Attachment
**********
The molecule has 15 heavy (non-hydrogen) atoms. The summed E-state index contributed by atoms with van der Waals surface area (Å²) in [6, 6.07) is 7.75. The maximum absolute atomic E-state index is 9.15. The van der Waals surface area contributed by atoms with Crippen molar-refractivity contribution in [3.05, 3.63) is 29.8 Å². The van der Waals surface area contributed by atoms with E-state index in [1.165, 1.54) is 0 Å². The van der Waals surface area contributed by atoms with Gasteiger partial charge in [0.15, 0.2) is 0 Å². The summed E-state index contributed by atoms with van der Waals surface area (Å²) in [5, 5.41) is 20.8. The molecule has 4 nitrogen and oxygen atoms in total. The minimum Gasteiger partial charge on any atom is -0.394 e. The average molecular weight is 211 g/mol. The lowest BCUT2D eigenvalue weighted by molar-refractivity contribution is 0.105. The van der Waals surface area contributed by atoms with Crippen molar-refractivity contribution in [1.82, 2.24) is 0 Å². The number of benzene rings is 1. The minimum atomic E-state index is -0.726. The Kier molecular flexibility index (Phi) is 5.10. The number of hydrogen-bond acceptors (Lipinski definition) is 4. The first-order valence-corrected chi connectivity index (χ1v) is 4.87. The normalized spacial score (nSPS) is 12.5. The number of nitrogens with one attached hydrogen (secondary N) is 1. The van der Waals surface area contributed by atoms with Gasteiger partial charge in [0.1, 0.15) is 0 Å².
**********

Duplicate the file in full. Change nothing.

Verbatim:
The molecule has 15 heavy (non-hydrogen) atoms. The summed E-state index contributed by atoms with van der Waals surface area (Å²) in [6, 6.07) is 7.75. The maximum absolute atomic E-state index is 9.15. The van der Waals surface area contributed by atoms with Crippen molar-refractivity contribution in [3.05, 3.63) is 29.8 Å². The van der Waals surface area contributed by atoms with E-state index in [1.165, 1.54) is 0 Å². The van der Waals surface area contributed by atoms with Gasteiger partial charge in [0.15, 0.2) is 0 Å². The summed E-state index contributed by atoms with van der Waals surface area (Å²) in [5, 5.41) is 20.8. The molecule has 4 nitrogen and oxygen atoms in total. The minimum Gasteiger partial charge on any atom is -0.394 e. The average molecular weight is 211 g/mol. The lowest BCUT2D eigenvalue weighted by molar-refractivity contribution is 0.105. The van der Waals surface area contributed by atoms with Crippen molar-refractivity contribution in [1.82, 2.24) is 0 Å². The number of benzene rings is 1. The minimum atomic E-state index is -0.726. The Kier molecular flexibility index (Phi) is 5.10. The number of hydrogen-bond acceptors (Lipinski definition) is 4. The first-order valence-corrected chi connectivity index (χ1v) is 4.87. The normalized spacial score (nSPS) is 12.5. The number of nitrogens with one attached hydrogen (secondary N) is 1. The van der Waals surface area contributed by atoms with Gasteiger partial charge in [0.1, 0.15) is 0 Å².